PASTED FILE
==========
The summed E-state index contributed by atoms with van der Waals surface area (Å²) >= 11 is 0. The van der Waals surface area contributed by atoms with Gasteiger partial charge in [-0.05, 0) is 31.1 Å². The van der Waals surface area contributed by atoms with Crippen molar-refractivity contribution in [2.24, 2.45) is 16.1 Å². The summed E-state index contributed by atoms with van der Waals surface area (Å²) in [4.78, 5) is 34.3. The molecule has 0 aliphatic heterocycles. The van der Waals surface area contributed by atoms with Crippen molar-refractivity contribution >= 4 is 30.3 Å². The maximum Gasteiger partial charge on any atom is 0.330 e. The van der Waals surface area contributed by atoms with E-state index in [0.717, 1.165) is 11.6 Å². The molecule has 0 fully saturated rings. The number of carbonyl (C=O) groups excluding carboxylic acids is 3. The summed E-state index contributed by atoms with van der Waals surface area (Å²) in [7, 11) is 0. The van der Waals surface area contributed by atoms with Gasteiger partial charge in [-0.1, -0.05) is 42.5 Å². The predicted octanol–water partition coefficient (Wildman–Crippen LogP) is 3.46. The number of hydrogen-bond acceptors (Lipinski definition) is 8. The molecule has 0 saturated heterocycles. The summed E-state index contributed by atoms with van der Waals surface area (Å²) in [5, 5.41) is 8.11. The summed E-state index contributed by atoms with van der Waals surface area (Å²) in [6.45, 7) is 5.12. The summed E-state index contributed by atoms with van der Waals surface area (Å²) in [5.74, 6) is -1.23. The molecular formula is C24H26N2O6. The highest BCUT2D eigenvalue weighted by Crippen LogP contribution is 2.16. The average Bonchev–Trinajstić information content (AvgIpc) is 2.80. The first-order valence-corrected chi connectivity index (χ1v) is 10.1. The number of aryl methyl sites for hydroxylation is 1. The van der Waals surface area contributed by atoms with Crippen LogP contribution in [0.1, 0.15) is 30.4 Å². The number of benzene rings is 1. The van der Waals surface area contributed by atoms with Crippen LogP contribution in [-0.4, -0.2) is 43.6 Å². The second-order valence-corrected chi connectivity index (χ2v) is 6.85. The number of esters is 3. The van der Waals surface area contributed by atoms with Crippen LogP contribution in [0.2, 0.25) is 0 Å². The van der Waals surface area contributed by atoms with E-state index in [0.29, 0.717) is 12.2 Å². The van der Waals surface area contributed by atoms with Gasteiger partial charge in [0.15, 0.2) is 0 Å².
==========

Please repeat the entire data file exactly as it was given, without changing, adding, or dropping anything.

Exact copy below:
The summed E-state index contributed by atoms with van der Waals surface area (Å²) >= 11 is 0. The van der Waals surface area contributed by atoms with Gasteiger partial charge in [-0.05, 0) is 31.1 Å². The van der Waals surface area contributed by atoms with Crippen molar-refractivity contribution in [2.24, 2.45) is 16.1 Å². The summed E-state index contributed by atoms with van der Waals surface area (Å²) in [4.78, 5) is 34.3. The molecule has 0 aliphatic heterocycles. The van der Waals surface area contributed by atoms with Crippen molar-refractivity contribution >= 4 is 30.3 Å². The maximum Gasteiger partial charge on any atom is 0.330 e. The van der Waals surface area contributed by atoms with E-state index in [0.717, 1.165) is 11.6 Å². The molecule has 0 fully saturated rings. The number of carbonyl (C=O) groups excluding carboxylic acids is 3. The summed E-state index contributed by atoms with van der Waals surface area (Å²) in [7, 11) is 0. The van der Waals surface area contributed by atoms with Gasteiger partial charge in [-0.1, -0.05) is 42.5 Å². The predicted octanol–water partition coefficient (Wildman–Crippen LogP) is 3.46. The number of hydrogen-bond acceptors (Lipinski definition) is 8. The molecule has 0 saturated heterocycles. The summed E-state index contributed by atoms with van der Waals surface area (Å²) in [5, 5.41) is 8.11. The summed E-state index contributed by atoms with van der Waals surface area (Å²) in [6.45, 7) is 5.12. The summed E-state index contributed by atoms with van der Waals surface area (Å²) in [5.74, 6) is -1.23. The molecular formula is C24H26N2O6. The highest BCUT2D eigenvalue weighted by Crippen LogP contribution is 2.16. The average Bonchev–Trinajstić information content (AvgIpc) is 2.80. The first-order valence-corrected chi connectivity index (χ1v) is 10.1. The number of aryl methyl sites for hydroxylation is 1. The van der Waals surface area contributed by atoms with Crippen LogP contribution in [0.1, 0.15) is 30.4 Å². The number of benzene rings is 1. The van der Waals surface area contributed by atoms with Crippen LogP contribution in [-0.4, -0.2) is 43.6 Å². The second-order valence-corrected chi connectivity index (χ2v) is 6.85. The number of esters is 3. The van der Waals surface area contributed by atoms with Crippen LogP contribution in [0.2, 0.25) is 0 Å². The van der Waals surface area contributed by atoms with E-state index in [0.29, 0.717) is 12.2 Å². The van der Waals surface area contributed by atoms with Gasteiger partial charge in [0.15, 0.2) is 0 Å².